Benois had suggested to Diaghilev the idea of a ballet based on Russian fairy tales. By the time Stravinsky agreed to the project, the scenario had already been hashed out in a string of parlor discussions between these artists and their friends. Stravinsky met with Fokine, who demonstrated the scenes and dances while Stravinsky took notes and improvised ideas at the piano. Stravinsky was dissatisfied with the divertissement concluding the work and suggested it be replaced with a grand transformation and coronation scene. Fokine was reluctant to discard his prior idea but acquiesced, resulting in one of the most iconic moments in the score.
The composer worked very quickly, delivering the final piano score on March 21. The music draws heavily on the work of Stravinsky’s predecessors. Russian folk melodies are sprinkled liberally throughout, and one hears unmistakable echoes of Scriabin in the Firebird’s dance and Glazunov in the Khorovod (a type of Russian circle dance). Most obvious, however, is the influence of Stravinsky’s teacher, Rimsky-Korsakov, whose orchestration technique is evident throughout the entire score. Stravinsky made no attempt to conceal this, later referring to the work as “Rimsky-Korsakov with pepper.”
Everyone involved was deeply impressed with the score, and excitement about the ballet began to build throughout Parisian society. During a late rehearsal, Diaghilev commented to his dancers regarding Stravinsky, “Mark him well. He is a man on the eve of celebrity.” The work premiered in June to a wildly enthusiastic crowd which included Jean Cocteau, Maurice Ravel, Eric Satie, Manuel de Falla, Reynaldo Hahn, Marcel Proust, Sarah Bernhardt, and Claude Debussy, who invited Stravinsky to dinner following the performance.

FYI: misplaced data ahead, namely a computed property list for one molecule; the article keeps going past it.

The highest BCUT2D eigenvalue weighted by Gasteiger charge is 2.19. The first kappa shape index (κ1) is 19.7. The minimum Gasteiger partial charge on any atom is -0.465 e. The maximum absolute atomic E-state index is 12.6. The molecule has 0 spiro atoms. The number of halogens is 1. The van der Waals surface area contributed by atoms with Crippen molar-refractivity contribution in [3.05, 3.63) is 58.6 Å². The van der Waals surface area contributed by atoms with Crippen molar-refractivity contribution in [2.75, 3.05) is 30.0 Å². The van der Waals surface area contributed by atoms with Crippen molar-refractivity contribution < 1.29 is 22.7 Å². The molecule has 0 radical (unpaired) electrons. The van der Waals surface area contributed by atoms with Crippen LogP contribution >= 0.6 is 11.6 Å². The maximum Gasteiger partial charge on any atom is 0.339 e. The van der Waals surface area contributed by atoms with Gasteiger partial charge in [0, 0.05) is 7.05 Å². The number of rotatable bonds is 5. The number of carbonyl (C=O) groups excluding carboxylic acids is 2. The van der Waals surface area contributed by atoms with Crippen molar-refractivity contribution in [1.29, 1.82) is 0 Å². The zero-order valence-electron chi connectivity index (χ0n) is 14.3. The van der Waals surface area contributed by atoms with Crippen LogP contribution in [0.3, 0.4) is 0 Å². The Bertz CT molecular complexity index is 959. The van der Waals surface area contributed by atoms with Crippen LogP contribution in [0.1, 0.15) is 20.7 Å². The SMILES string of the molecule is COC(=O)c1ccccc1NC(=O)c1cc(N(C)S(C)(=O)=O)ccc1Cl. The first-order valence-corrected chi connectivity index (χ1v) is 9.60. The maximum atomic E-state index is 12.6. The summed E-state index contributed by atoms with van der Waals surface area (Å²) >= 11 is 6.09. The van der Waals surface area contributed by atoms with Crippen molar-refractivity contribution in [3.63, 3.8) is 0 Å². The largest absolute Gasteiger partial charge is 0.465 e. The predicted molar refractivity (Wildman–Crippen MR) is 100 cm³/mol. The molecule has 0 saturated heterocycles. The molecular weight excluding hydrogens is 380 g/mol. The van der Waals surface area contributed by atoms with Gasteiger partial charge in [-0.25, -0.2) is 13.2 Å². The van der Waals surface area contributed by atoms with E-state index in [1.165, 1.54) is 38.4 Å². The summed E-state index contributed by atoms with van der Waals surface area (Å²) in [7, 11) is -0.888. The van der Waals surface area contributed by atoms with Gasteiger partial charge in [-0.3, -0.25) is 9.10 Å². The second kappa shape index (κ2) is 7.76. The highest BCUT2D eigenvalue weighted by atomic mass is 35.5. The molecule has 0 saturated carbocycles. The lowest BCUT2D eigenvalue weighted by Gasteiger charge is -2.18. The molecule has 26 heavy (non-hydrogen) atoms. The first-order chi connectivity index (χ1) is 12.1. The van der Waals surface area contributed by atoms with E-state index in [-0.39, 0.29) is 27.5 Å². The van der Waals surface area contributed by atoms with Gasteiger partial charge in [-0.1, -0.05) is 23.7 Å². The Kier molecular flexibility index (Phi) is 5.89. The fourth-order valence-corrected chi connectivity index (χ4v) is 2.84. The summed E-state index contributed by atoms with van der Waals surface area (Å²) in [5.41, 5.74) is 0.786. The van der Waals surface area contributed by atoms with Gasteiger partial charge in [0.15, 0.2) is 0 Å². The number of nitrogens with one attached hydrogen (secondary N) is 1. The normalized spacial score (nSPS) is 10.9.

Reviews were ecstatic about the integration of design, dance, and music, referring to the work as a “danced symphony” and emphasizing how different it was from most ballets, where the music was mere accompaniment. The buzz was so favorable that Diaghilev added two additional performances to the initial three. Although some musicians quietly commented that the piece was a bit derivative, they were so impressed by the quality of its execution that they were won over. Constant Lambert’s comment is typical of this sentiment: “In L'Oiseau de Feu Stravinsky applied the rejuvenating influence of Debussy's impressionism to the by now somewhat faded Russian fairytale tradition in much the same way that one pours a glass of port into a Stilton.”